Arizona’s Motor Vehicle Division on Thursday announced a new pilot program that will allow its Scottsdale branch to begin accepting digital IDs next week.
Even though digital IDs were first rolled out in Arizona in 2021, there weren’t many places that accepted them. As a result, residents were still encouraged to carry their physical IDs for other instances that require identity checks, like liquor stores and encounters with law enforcement.
“Now, [the first digital ID] wasn’t designed to be a driver license, it was just designed to be a electronic form of identity,” Eric Jorgensen, Motor Vehicle Division director at the Arizona Department of Transportation, told StateScoop. “But it was very useful, and it allowed us to do things that we otherwise couldn’t do online, allowed the customer to do it.”
In 2022, Apple announced that Arizona would be the first to have its driver’s licenses and state IDs offered in its Wallet app. To further the adoption, the state partnered with the Transportation Security Administration to begin accepting digital IDs as part of the airport security screening process at Phoenix’s Sky Harbor International Airport.
The state is now deploying digital ID readers on a pilot basis, starting at the Scottsdale MVD. They’ll allow residents to check in by tapping their mobile devices. The reader — or Tap2ID — solves what Brian Shell, a senior partner at Kyndryl, the Arizona MVD’s systems integrator, called “a chicken and the egg situation.”
“If there’s not enough adoption, organizations and companies don’t necessarily want to invest in the receiving network. But if there’s not a receiving network, then citizens are kind of like, well, it’s a novelty, but where do I use it?” Shell said.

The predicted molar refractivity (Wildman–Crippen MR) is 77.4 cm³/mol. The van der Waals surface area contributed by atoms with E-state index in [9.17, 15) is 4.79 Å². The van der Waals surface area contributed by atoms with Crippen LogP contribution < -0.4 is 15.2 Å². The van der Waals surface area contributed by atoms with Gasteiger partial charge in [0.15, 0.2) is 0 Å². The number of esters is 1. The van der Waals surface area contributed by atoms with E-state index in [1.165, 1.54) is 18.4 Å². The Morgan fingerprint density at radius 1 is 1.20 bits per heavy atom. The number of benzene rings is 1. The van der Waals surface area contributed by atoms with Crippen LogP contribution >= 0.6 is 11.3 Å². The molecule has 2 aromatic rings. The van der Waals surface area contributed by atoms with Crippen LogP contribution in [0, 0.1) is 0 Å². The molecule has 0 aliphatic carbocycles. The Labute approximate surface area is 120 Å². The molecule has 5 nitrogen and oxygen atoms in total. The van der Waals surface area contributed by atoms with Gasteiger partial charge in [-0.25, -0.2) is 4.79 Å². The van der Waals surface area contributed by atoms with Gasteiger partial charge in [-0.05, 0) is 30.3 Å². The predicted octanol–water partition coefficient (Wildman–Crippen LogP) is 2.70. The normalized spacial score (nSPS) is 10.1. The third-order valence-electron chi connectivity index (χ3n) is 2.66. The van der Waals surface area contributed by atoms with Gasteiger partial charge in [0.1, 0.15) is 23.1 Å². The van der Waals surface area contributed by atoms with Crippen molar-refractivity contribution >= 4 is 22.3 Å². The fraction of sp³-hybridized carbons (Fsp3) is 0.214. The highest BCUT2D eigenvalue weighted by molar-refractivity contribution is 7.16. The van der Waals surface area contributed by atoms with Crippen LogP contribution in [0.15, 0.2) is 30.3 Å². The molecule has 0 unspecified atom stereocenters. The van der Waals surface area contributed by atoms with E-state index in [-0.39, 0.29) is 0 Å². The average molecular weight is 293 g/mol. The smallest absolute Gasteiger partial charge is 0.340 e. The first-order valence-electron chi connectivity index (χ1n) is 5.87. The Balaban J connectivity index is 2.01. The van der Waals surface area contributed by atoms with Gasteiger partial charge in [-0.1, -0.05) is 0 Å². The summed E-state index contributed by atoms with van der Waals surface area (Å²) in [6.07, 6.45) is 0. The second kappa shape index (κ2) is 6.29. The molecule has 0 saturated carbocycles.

The MVD’s Jorgensen said the reader, which also incorporates technology developed by mobile biometric and credential authentication provider Credence ID, also allows residents to maintain a higher level of privacy. Handing over a physical ID currently means handing over additional personal information that might not be relevant to the purpose of identification. The reader only displays relevant information, he said.
“So like, if it is a bar, what do they need to know? They need to know you’re over 21, they don’t need your birthdate, they don’t need your address, they don’t need any of that other information,” he said. “So now that you’re only sharing that piece of information, but to do that, you do have to have a reader.”
The digital IDs will eventually also be able to provide identity verification for more complex transactions within an MVD, such as transferring car titles, he said. Jorgensen said that this summer, the MVD will begin to roll out kiosks where residents using their digital IDs to identify themselves as buyers and sellers, and transfer titles between parties without interaction with MVD staff.
“That’s what we call letting the humans do the human work, and the robots do the robot work,” Jorgensen said. “A lot of our staff will say, are robots gonna take my job, and the answer is no — we’ve got plenty of work to do.”
While not all MVDs in the state are slated to receive a reader for contactless check-in — Jorgensen said some of the state’s 44 MVD offices are better suited for in-person only services — they are exploring installing them where the processes and office flow make sense and would benefit from the option.
And even though the readers are only being piloted in MVDs for now, Shell said that in the future, Kyndryl hopes to get the readers adopted as part of the normal technology landscape. However, he said, their focus right now is on getting the technology off the ground.
“I could see lots of scenarios where this [technology] would make sense, from the rental car industry, to the grocery store industry to alcohol and any kind of age verification sales,” he said. “It’s obviously already being used in some airports. The banking industry I think could make use of it. There’s a lot of places out there that I think this would make sense for.”